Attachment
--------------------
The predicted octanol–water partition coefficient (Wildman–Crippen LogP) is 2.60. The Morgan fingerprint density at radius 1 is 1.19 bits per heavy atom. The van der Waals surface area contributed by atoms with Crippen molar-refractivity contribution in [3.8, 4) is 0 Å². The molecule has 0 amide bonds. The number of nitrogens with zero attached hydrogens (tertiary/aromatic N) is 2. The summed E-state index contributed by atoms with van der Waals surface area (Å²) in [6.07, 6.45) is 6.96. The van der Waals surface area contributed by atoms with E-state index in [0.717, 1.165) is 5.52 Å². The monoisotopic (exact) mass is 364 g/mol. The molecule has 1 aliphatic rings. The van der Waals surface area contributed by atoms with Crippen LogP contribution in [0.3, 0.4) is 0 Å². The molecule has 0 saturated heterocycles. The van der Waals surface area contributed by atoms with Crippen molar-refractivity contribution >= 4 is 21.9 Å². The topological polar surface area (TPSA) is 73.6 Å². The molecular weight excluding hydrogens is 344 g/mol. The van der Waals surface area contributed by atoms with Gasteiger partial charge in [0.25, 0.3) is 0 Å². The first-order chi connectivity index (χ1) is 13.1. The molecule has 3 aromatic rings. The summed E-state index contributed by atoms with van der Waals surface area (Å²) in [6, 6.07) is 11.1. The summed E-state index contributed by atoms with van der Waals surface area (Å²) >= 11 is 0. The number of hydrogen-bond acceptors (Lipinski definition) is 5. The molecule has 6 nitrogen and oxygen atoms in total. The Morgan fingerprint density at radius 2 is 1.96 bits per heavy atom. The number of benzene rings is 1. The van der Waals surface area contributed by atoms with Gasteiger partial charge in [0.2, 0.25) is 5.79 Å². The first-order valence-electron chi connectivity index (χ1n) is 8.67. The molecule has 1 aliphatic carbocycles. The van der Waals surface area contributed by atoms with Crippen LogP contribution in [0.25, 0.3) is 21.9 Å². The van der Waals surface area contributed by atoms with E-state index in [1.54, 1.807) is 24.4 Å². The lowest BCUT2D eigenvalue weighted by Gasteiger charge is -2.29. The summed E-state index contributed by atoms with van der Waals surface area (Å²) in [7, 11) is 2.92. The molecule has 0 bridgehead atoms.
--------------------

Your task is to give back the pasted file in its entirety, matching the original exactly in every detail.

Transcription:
The predicted octanol–water partition coefficient (Wildman–Crippen LogP) is 2.60. The Morgan fingerprint density at radius 1 is 1.19 bits per heavy atom. The van der Waals surface area contributed by atoms with Crippen molar-refractivity contribution in [3.8, 4) is 0 Å². The molecule has 0 amide bonds. The number of nitrogens with zero attached hydrogens (tertiary/aromatic N) is 2. The summed E-state index contributed by atoms with van der Waals surface area (Å²) in [6.07, 6.45) is 6.96. The van der Waals surface area contributed by atoms with E-state index in [0.717, 1.165) is 5.52 Å². The monoisotopic (exact) mass is 364 g/mol. The molecule has 1 aliphatic rings. The van der Waals surface area contributed by atoms with Crippen LogP contribution in [0.3, 0.4) is 0 Å². The molecule has 0 saturated heterocycles. The van der Waals surface area contributed by atoms with Crippen molar-refractivity contribution >= 4 is 21.9 Å². The topological polar surface area (TPSA) is 73.6 Å². The molecular weight excluding hydrogens is 344 g/mol. The van der Waals surface area contributed by atoms with Gasteiger partial charge in [0.25, 0.3) is 0 Å². The first-order chi connectivity index (χ1) is 13.1. The molecule has 3 aromatic rings. The summed E-state index contributed by atoms with van der Waals surface area (Å²) in [6, 6.07) is 11.1. The summed E-state index contributed by atoms with van der Waals surface area (Å²) >= 11 is 0. The number of hydrogen-bond acceptors (Lipinski definition) is 5. The molecule has 6 nitrogen and oxygen atoms in total. The Morgan fingerprint density at radius 2 is 1.96 bits per heavy atom. The number of benzene rings is 1. The van der Waals surface area contributed by atoms with Gasteiger partial charge in [0.2, 0.25) is 5.79 Å². The first-order valence-electron chi connectivity index (χ1n) is 8.67. The molecule has 1 aliphatic carbocycles. The van der Waals surface area contributed by atoms with Crippen LogP contribution in [0.25, 0.3) is 21.9 Å². The van der Waals surface area contributed by atoms with E-state index in [1.54, 1.807) is 24.4 Å². The lowest BCUT2D eigenvalue weighted by Gasteiger charge is -2.29. The summed E-state index contributed by atoms with van der Waals surface area (Å²) in [7, 11) is 2.92. The molecule has 0 bridgehead atoms.